I've just come from the chamber of the House of Lords, into which peers had packed to vent their spleen over the increasingly entertaining boundary changes farrago.
Today was supposed to be the day when the Tories got one in the eye from the Lib Dems for messing up Lords reform. How ironic, then, that it was in the upper House where Nick Clegg and co planned to make their putsch. Lib Dem peers had planned to support a Labour amendment to the electoral reform bill currently in the upper House. This amendment would scrap the boundary changes for this parliament, doing away with David Cameron's chance of an extra 20 MPs at the next general election. That might be enough, potentially, to see him over the finishing line and into Downing Street in his own right. Which is why the Tories are very keen to do anything they can to save the legislation.
So keen was Strathclyde to avoid defeat on the amendment that he has chosen to put off debating the entire bill. Last Wednesday, having scrapped consideration of the electoral registration and administration bill, he told peers: "I expect the business to be taken next Monday." That expectation, as was obvious to all members of the Lords staring down at their order papers, had not been met.
Avoiding dodgy votes by the somewhat unusual expedient of simply not holding them is frowned upon in the Lords, which takes these matters extremely seriously. It was what prompted the lengthy condemnations from angry peers which I witnessed just now. Lord Crickhowell said the move "flies in direct conflict to every single bit of advice the constitution committee of this House has advised". Baroness Farrington of Ribbleton went further. She pulled out the big guns, going so far as to call the leader of the Lords... "discourteous". Bam! In the polite world of the Lords, this was the equivalent of waltzing over to the government frontbench and slapping Strathclyde with a wet fish.
Jan Royall, the leader of the opposition in the Lords, had made her own thoughts on the matter clear earlier:
"Parliament is not the plaything of government. In particular, parliament is not the playing of a political party in trouble. By yet again pulling consideration of this bill because of the amendment being proposed to it by distinguished members from all sides of your Lordships’ House, the Conservative party, for party political reasons, is seeking to subvert the role and practice – the constitutional role and practice – of this House."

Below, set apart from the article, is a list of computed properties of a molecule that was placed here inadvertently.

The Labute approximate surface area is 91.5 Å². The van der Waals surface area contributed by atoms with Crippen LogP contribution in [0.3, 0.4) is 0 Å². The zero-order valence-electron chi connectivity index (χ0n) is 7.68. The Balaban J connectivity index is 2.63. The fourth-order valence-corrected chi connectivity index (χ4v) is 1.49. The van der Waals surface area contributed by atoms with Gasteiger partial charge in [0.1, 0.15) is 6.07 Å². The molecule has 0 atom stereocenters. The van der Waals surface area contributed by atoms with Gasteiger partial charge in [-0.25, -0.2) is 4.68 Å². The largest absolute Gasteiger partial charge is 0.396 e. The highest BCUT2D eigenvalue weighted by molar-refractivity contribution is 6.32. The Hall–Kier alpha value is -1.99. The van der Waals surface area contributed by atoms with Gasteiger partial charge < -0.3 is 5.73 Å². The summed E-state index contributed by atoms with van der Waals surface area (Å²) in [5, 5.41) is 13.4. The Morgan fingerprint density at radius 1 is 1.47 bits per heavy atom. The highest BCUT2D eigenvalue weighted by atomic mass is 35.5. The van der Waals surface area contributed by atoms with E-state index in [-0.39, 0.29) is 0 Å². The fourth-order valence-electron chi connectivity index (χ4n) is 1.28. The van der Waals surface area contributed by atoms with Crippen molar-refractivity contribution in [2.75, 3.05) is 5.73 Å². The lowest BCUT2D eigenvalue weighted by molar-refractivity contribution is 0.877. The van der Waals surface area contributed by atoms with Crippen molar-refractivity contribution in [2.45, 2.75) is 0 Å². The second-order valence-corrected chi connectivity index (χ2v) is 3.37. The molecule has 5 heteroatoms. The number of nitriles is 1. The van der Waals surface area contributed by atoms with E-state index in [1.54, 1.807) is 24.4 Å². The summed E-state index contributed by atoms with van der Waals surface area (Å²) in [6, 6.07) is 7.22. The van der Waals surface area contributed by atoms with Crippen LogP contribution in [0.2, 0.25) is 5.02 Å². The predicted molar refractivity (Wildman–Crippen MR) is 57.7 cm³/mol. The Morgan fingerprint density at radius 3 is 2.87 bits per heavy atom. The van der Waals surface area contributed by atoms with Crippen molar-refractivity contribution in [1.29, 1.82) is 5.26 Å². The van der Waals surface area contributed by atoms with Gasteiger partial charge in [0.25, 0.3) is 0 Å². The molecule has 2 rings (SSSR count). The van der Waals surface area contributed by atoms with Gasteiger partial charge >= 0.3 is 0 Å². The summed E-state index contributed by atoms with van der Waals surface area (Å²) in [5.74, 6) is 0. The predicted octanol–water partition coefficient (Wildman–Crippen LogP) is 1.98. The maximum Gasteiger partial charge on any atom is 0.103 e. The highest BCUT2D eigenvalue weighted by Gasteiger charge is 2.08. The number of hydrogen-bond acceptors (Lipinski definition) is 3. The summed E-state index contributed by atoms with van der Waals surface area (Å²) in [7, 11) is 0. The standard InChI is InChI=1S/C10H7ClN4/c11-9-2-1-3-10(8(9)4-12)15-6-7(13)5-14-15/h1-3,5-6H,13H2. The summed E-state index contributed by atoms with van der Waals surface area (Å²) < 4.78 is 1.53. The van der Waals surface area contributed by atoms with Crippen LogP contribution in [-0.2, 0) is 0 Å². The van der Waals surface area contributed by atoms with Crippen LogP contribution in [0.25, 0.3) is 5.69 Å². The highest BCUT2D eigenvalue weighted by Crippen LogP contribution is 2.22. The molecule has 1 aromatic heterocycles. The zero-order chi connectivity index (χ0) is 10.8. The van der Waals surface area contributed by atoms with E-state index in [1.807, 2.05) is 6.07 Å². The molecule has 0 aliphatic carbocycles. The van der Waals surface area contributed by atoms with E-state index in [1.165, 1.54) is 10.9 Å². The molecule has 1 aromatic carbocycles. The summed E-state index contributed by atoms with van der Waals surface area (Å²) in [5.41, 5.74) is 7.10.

Strathclyde's responses seemed more likely to provoke laughter from the Labour benches than sympathy.
"The discussions I hoped would take place have not been completed," he explained in response. Rather than having a debate which "may prove unnecessary", he thought it would be better to keep deferring the debate altogether. With the prime minister off in the Middle East for the first half of this week, the wait is likely to go on for a while.
Eventually, of course, this impasse will have to be resolved. Strathclyde is merely playing for time while his political masters argue the toss. His game-playing shows that Conservatives within government are doing all they can to win this tussle.
So does a further attempt by the Tories to use the rulebook to further their own ends. Labour's amendment, proposing that the boundary changes were better put off until 2018, has been ruled to be out of order, as it does not relate sufficiently directly to the bill before the Lords. This is now a matter of dispute - and it shows that ministers are determined to use the rules of the game in any way they can. If they succeed, they will have succeeded in changing the rules of a much bigger game: the contest for Downing Street which, by a curious coincidence, happens to be exactly two years and six months away.